Gov. Murphy declares state of emergency in advance of nor'easter

New Jersey Gov. Phil Murphy speaks during a Tuesday afternoon press conference. (New Jersey Office of the Governor/YouTube)

New Jersey Gov. Phil Murphy speaks during a Tuesday afternoon press conference. (New Jersey Office of the Governor/YouTube)

UPDATE: New Jersey state offices will be closed for non-essential employees on Wednesday, according to the New Jersey Office of Emergency Management. 

New Jersey Gov. Phil Murphy declared a state of emergency Tuesday afternoon in advance of another nor’easter that is set to impact New Jersey with snow, wind, and tidal flooding.

The state of emergency for New Jersey will go into effect at 8 p.m. Tuesday.

In a press conference at the State Police operations center in West Trenton, Murphy asked residents to exercise “common sense” in dealing with the impending storm.

The National Weather Service envisions the most snow to fall away from the Jersey Shore, where the current forecast calls for 3-4″ of wet, heavy accumulations in interior Monmouth County and lesser amounts to the south and along the coast. Areas to the north and west of I-95 are likely to see the most snow accumulations.

Although gusty winds and tidal flooding are also in the forecast, forecasters anticipate lesser impacts than last week’s storm. Read the National Weather Service’s briefing here to learn more.

The state of emergency declaration authorizes the state to activate and coordinate the preparation, response and recovery efforts for the storm with all county and municipal emergency operations and governmental agencies.

Here are some answers to commonly asked questions about a State of Emergency.

Can I drive?

From NJOEM: “The Governor’s declaration does not normally restrict citizen movements or activities. The State may limit access to affected areas due to concerns for public safety but will notify the public of these restrictions. If it is necessary to impose vehicular or personal movement restrictions, the New Jersey Office of Emergency Management will alert the public using all available means, including, but not limited to: the Emergency Alert System, urgent press releases, DOT highway signs, law enforcement teletypes, etc. Every effort will be made by NJOEM to facilitate safe passage for utility, health care and emergency services workers whose presence is necessary for public safety or in response to the Emergency.”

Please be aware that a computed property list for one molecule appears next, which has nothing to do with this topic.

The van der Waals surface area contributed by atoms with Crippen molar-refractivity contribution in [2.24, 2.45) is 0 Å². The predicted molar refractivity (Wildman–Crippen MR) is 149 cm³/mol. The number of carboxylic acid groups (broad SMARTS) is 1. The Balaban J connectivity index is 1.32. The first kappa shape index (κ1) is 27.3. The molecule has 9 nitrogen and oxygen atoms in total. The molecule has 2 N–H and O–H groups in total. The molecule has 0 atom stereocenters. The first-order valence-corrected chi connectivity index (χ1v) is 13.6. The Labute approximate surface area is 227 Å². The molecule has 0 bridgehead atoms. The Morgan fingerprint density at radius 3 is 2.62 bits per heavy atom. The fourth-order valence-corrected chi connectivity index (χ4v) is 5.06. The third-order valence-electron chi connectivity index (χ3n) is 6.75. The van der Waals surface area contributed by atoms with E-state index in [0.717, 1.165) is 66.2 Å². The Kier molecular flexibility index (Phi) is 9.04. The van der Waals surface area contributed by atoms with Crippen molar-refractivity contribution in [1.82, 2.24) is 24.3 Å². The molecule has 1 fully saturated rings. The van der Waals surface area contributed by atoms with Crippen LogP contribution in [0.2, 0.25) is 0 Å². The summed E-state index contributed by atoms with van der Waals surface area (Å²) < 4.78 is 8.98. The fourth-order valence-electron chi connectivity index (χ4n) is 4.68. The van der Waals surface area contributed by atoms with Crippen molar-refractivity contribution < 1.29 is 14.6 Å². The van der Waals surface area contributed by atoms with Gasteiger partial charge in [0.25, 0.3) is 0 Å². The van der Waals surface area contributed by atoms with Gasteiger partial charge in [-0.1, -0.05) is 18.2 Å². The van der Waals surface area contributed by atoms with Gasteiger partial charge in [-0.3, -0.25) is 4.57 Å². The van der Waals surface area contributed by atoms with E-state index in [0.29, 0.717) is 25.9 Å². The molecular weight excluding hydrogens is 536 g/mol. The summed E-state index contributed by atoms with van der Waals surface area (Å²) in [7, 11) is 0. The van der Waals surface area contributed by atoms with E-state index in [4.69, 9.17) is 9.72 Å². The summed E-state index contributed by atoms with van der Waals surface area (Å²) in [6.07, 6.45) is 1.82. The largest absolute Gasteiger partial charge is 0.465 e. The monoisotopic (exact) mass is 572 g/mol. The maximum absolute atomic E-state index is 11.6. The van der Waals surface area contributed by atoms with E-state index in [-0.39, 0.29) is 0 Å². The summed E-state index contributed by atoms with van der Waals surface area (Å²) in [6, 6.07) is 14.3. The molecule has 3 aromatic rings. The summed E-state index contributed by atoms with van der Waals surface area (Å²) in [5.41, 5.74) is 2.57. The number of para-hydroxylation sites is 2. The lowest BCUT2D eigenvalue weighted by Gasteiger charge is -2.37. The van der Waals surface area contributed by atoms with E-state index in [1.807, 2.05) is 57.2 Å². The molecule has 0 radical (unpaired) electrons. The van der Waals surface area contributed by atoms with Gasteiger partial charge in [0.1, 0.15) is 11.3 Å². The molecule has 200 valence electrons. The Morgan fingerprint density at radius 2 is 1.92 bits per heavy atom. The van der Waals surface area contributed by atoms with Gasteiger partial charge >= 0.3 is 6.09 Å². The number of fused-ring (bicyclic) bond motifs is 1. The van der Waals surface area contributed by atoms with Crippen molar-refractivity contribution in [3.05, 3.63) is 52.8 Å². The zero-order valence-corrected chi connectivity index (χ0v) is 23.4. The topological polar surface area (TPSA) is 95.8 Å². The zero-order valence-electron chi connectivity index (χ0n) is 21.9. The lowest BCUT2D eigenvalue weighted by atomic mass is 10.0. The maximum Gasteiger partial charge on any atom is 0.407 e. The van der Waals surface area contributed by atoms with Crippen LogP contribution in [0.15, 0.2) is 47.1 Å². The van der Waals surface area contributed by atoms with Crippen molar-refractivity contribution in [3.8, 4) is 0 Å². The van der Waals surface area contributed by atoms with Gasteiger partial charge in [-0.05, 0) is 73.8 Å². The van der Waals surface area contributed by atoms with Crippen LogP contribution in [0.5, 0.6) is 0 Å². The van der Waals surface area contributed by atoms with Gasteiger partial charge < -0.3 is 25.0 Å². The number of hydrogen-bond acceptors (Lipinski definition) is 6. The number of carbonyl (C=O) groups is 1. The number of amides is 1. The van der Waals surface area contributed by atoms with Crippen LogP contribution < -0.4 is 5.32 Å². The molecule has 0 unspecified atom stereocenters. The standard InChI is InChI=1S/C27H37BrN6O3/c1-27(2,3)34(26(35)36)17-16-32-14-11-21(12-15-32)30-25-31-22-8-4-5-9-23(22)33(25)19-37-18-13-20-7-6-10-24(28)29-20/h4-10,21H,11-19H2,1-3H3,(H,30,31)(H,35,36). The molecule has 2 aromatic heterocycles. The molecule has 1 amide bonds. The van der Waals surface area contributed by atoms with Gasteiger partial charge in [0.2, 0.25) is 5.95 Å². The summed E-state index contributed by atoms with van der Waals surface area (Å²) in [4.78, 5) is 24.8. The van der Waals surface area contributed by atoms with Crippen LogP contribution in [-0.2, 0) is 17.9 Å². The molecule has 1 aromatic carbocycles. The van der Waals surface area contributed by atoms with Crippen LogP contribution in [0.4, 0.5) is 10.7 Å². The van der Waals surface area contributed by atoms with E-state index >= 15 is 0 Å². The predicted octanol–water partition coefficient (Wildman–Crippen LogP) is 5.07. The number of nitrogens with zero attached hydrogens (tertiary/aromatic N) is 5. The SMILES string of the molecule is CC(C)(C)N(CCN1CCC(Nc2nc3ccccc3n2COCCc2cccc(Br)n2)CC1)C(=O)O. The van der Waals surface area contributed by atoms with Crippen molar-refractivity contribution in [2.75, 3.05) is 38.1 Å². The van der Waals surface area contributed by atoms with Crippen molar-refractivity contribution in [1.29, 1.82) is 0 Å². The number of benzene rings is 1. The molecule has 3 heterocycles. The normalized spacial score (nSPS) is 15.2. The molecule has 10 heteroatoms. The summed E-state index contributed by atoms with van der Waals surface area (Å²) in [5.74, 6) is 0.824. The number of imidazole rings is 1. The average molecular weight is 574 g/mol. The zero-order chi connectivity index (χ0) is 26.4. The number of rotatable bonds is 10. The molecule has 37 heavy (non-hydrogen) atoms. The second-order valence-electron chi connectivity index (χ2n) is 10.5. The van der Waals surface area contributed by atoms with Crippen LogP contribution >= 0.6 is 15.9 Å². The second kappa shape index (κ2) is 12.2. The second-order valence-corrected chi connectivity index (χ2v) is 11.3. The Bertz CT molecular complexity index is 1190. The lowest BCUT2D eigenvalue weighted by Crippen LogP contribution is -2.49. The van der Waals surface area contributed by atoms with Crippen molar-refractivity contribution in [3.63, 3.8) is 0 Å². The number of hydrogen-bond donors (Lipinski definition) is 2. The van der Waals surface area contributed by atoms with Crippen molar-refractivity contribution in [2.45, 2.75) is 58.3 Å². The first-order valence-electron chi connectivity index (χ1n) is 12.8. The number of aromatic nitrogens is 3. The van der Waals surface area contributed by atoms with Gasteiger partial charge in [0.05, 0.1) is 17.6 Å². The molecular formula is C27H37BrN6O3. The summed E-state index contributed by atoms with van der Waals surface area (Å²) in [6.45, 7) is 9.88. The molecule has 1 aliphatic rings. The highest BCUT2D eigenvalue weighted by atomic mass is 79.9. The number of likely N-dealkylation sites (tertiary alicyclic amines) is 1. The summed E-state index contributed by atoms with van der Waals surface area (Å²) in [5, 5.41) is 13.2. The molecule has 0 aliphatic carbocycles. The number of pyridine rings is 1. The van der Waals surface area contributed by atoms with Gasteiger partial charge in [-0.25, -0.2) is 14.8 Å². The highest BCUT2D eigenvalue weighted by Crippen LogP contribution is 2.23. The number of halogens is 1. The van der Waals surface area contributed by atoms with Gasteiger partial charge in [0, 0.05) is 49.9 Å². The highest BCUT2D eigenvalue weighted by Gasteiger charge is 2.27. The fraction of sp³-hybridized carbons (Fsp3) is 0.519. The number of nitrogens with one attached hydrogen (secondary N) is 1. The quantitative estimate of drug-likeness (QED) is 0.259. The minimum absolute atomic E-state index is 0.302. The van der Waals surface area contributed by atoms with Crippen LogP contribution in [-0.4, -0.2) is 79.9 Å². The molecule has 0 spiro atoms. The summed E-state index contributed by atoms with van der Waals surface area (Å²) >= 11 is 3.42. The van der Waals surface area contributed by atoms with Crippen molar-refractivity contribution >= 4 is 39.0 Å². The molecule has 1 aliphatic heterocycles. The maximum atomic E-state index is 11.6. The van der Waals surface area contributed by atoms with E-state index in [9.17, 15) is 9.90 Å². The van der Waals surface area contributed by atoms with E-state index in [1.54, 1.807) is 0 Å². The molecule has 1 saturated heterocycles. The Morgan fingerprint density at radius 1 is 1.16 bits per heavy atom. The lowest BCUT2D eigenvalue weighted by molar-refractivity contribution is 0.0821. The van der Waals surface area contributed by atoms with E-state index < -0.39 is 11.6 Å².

How long will it last?

From NJOEM: “The Governor will rescind the State of Emergency when it is no longer needed to provide necessary support to localities or until the threat of impending danger from the event has passed.”

Does it bar commerce?

From NJOEM: “The Governor’s declaration does not address restrictions on the sale or provision of goods or services. However, your locality may enact restrictions under their local emergency declaration. We recommend that you contact your local government for any specific information.”

Does my employer still have to pay me?

From NJOEM: “The Governor’s declaration does not mandate administrative policies for individual businesses or address workplace situations in which employees are unable to travel. Businesses must address hours of operation and compensation on an individual basis. Once a federal disaster is declared, employees unable to work may be eligible for unemployment assistance.”

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